Forty-six percent of the university students tested drank energy drinks on a weekly basis, while 28% drank every two weeks, 21% drank every few days, and six percent drank on a daily basis. While this statistic is not very surprising considering how popular energy drinks are among young people, what was quite surprising was the number of cans of energy drinks that were consumed in a day. Answers by the student participants ranged from one to 20 cans in a day. The preferred brand was Red Bull for nearly half the participants, while the rest listed brands like Mother, V, and Monster as their drink of choice.
What the researchers hoped to test was whether they could change the participants’ attention and approach biases towards energy drinks. Attention bias is the tendency to pay attention to something familiar, like pictures of family members or images of products that are consumed regularly. Approach bias is the tendency we have to reach for things that are familiar to us and that we want to have. The researchers hoped that reducing attention and/or approach bias might reduce the desire for the participants to drink energy drinks.
To test for the attention and approach bias, the university participants played games on computers where their reaction time was tested when shown pictures of energy drinks and pictures of soft drinks that do not contain caffeine. Then they played a second set of games that were tailored to either guide them to react more strongly towards energy drink cans or less strongly to the drinks. Finally, their tendency to want to drink energy drinks was tested using a simulated taste test, where the students had to drink four different energy drink samples and four different soft drink samples. The quantity of the liquids that they drank was measured to see how much they were interested in drinking the energy drinks.
The group that was being trained to reduce approach bias was the only group that showed a slight reduction in the quantity of energy drinks sampled in the taste test. However, the change was only slight and did not show any significant improvement in the ability to help control energy drink consumption in young adults.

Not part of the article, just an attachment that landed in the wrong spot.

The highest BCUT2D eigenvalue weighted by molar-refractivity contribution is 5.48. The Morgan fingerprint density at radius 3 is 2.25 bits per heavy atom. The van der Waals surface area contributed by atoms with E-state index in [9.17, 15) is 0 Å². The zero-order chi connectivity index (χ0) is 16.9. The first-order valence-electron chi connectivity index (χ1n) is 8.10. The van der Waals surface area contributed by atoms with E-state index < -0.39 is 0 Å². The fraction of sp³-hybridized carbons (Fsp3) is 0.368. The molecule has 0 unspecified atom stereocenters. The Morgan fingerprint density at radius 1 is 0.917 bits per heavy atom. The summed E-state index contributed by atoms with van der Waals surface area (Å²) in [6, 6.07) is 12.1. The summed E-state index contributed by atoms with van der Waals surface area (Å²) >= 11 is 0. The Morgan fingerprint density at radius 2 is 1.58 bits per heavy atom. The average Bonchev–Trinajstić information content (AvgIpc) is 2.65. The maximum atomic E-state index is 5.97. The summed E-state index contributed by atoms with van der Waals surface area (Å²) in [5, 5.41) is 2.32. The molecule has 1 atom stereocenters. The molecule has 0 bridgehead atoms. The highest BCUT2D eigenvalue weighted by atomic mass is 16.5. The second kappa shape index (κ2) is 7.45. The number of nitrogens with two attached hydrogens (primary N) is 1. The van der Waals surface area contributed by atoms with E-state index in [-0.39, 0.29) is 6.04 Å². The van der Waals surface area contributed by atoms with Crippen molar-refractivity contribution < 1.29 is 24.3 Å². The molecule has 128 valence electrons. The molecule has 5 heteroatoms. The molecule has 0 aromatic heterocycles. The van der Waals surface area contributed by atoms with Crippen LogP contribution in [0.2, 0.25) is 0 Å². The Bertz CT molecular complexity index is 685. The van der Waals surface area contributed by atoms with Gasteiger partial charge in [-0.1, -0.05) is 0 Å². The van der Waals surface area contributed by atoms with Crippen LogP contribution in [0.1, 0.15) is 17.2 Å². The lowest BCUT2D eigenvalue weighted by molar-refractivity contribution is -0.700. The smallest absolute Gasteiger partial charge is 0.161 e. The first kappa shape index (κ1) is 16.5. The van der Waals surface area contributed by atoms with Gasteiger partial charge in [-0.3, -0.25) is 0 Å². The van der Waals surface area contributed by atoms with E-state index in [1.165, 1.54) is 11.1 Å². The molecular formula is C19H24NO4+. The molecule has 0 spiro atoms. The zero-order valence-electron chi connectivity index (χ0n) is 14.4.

The researchers suggest that since the participants only had one session of computer brain training, it may not have been enough to make a significant change in drink preference and frequency of consumption. They suggest that multiple sessions might help retrain the brain of energy drink consumers more effectively and that this effect might be stronger in those who think they drink too many energy drinks. The participants’ motivation to want to reduce their consumption might also improve the results of such a study.
Reference: Belzile, D. et al. Do energy drinks really give you wings? Left ventricular assist device therapy as a bridge to recovery from an energy drink induced cardiomyopathy. Canadian Journal of Cardiology S0828282X1931267X (2019) doi:10.1016/j.cjca.2019.09.011.
Kemps, E. et al. (2020). Cognitive bias modification for energy drink cues. Retrieved 2 February 2020, from https://journals.plos.org/plosone/article?id=10.1371/journal.pone.0226387
How to head off a Red Bull habit — study. (2020). Retrieved 2 February 2020, from https://www.eurekalert.org/pub_releases/2020-01/fu-hth012920.php